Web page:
What is missing from the discussion is what incentives are available to companies to get more of this equipment out in the field. The conversion kits are really not a business case because I'm doing all the work to make the conversion. It's almost a hobby versus a business. No one locally was talking conversions or even offering incentives to help. I had to go out and find my own incentives and grants, apply on my own, and figure out the process on my own.

    Simply put, if the grants weren't available to me to build my refueling station, the costs would not be beneficial to my company. With the infrastructure on site, the numbers make much better sense. I have 19 mowers now, and will be adding three more with the next order making a total of 22 in my fleet. So for the first time, we'll have all propane mowers for the primary mowers, the Wright Standers and the Walkers still be gas until a factory option becomes available.

    To be perfectly honest the propane mowers and trucks are stopgaps to getting to CNG in my opinion. When I built my refueling station, I did CNG as well. CNG is a fraction of the cost of LPG. I look forward to testing a Dixie Chooper CNG mower next season.
  6. thunderthud

    thunderthud LawnSite Member
    Messages: 127


    If it's me you're referring, mine were bought from the factory as a propane units. The comparison mower was a EFI mower exactly the same as the propane unit from horsepower down to the blades and mulch kit. The only way to compare was to make the comparison units exactly the same aside from fuel source.

    There is nothing wrong with the mowers running propane. There is a big problem, here at least, with actually buying propane in bulk. This is natural gas country and you have to go about an hour north of my shop to get into bulk propane country.

    It is purely a supply issue for me, without my fueling station I would have not continued. I paid too much for delivery and tank swaps, the drivers were not consistent with delivery times and often filled my dock with bottles I had to move to get other deliveries, and worse, missed days on end. Until those issues are solved, propane is going to be a niche market.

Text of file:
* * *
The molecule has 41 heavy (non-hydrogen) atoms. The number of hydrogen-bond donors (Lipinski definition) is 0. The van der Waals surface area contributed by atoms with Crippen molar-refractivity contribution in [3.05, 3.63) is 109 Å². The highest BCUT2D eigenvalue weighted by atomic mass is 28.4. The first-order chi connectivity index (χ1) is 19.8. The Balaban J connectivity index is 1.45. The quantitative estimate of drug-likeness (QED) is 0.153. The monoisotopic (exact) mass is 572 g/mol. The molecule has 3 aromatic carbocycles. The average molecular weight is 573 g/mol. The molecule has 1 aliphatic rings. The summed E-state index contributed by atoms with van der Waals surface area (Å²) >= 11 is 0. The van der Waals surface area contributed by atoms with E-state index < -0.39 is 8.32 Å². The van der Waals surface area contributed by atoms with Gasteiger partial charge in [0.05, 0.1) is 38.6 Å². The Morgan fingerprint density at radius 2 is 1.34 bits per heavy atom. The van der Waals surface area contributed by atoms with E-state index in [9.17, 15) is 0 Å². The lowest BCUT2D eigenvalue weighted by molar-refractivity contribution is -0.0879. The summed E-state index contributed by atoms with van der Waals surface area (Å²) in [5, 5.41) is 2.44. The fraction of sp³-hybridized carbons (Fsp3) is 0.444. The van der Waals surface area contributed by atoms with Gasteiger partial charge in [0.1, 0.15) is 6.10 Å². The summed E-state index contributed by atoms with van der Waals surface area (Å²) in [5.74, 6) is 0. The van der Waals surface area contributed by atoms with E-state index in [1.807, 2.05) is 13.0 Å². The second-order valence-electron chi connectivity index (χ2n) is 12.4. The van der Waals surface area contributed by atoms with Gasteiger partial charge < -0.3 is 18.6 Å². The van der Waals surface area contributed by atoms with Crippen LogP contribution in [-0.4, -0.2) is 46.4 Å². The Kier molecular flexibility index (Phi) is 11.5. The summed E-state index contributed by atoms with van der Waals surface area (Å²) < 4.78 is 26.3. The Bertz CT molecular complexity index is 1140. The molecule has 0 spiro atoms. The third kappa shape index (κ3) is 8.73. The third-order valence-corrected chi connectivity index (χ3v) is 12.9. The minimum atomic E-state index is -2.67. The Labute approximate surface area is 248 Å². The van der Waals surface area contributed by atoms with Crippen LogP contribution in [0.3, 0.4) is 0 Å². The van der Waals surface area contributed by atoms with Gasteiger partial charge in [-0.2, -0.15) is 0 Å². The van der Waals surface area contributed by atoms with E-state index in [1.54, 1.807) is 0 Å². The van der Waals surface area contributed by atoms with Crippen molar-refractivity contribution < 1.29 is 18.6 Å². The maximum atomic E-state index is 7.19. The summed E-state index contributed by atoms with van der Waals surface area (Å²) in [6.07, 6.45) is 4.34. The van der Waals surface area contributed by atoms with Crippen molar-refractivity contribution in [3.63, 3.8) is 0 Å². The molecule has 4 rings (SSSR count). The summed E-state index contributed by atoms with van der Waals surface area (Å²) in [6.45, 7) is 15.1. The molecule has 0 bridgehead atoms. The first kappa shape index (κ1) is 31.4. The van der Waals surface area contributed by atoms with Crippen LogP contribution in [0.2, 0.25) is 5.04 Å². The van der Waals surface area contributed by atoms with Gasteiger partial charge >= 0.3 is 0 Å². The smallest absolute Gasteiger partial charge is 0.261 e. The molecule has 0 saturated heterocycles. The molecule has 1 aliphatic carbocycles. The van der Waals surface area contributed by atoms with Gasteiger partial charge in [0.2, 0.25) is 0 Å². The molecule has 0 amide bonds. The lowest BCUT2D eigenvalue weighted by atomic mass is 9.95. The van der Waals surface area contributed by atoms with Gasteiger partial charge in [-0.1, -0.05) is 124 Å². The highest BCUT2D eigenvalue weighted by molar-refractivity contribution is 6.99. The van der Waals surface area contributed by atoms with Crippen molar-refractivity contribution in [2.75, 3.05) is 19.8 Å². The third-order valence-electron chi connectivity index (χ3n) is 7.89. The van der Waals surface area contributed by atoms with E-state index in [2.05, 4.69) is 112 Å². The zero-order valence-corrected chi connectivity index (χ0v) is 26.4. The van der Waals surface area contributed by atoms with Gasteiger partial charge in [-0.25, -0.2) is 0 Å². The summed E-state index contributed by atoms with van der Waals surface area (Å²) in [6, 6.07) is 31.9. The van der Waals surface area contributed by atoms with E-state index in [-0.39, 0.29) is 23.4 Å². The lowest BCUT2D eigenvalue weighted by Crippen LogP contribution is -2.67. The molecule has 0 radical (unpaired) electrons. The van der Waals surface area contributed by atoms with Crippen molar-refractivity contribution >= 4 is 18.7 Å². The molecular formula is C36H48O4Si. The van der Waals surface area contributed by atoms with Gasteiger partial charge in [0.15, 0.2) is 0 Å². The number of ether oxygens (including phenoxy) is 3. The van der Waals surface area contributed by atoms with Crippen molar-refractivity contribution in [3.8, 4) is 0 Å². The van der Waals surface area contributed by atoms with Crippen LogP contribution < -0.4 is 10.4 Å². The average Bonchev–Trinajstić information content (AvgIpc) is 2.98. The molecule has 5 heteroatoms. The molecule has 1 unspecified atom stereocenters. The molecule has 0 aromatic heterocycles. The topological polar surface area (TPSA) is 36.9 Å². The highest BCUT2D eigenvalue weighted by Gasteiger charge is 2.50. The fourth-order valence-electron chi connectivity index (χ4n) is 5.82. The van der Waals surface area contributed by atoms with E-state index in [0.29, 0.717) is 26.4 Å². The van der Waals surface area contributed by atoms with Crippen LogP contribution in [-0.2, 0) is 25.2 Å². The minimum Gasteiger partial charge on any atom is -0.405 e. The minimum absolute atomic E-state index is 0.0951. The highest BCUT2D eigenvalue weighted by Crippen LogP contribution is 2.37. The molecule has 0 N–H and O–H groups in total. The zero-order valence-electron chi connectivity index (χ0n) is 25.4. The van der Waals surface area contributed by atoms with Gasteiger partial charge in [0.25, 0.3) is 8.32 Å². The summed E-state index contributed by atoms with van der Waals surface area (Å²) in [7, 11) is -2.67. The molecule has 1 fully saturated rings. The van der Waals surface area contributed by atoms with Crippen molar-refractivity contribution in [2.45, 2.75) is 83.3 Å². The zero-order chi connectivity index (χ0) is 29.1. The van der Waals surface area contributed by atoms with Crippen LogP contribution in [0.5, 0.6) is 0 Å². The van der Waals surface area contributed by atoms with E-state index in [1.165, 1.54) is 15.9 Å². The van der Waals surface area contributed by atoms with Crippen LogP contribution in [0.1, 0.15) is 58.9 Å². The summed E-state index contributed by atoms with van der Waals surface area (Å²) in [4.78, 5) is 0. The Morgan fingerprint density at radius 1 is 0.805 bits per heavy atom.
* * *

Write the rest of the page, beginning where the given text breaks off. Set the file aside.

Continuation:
No propane company I spoke with was interested beyond selling me an overpriced tank. National Grid paid the bulk of my CNG infrastructure (85%,) and the state and DOE paid the bulk of my LPG infrastructure (75%.) I would have thought propane was the Gillette razor model, give them the handle and sell them a lifetime of blades.

    The numbers work on the machines, but there is more behind just the machine that is needed to make this entire system work.
  7. djagusch

    djagusch LawnSite Platinum Member
    from MN
    Messages: 4,358

    Those numbers make sense to what I thought they would turn out. I'm a 5 mower outfit with 2 not getting a high amount hours so getting a grant for a refueling station may be hard to get but will look into them just in case. I have the accountant searching on his end also.

    Your $1.76/gal for propane is a good rate. Right now pre buy is at $1.99 compared to $1.49 last year (cash price/no cc's). But buying per tank is more expensive per gal than gas. I didn't get a call back from a propane outfit today so I'll try again tomorrow, I believe since they are in a industrial park they'll have a tank exchange program they also have a autogas pump. They are 15 miles away though.

    Any one else out there with info?
  8. ed2hess

    ed2hess LawnSite Fanatic
    Messages: 14,586

  9. djagusch

    djagusch LawnSite Platinum Member
    from MN
    Messages: 4,358

    Well I got some great info today.

    Tank exchange program with $18 for a 30# tank, ruffly $2.25/gal.

    I also can get a propane fill station with a low cost lease (talking cheap) or it sound I could buy one for about $10k. 1k gal tank. With the lease I need more volume so he suggested truck conversions which I'm looking into. I got a call into a comapny that does them but haven't heard back. Propane guy said about 4k to 6k per truck depending on things. It would be a bi fuel set up. Anyways propane would be under $1.99 and set price for 12months. I would need to pay the road tax seperately but the fuel cost savings is there at that price point.

    Still waiting on the accountant and getting ahold of gov offices to see what programs are out there.
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  10. cimkill

    cimkill LawnSite Senior Member
    Messages: 271

    Hello guys, you all have it made up there in the states good for you guys with all the incentives. I have a Ferris IS3100ZP 61" with a 32 Hp Briggs big block, and im getting 1.4 gph. Oh yeah bought it brand new as a propane unit, however down here we use a 60% butane to 40% propane mix. Its been working fine! I have 60 some hours on it and like it. Gas down here is $6.00 a gallon propane is $2.00 so much cheaper. Good Luck!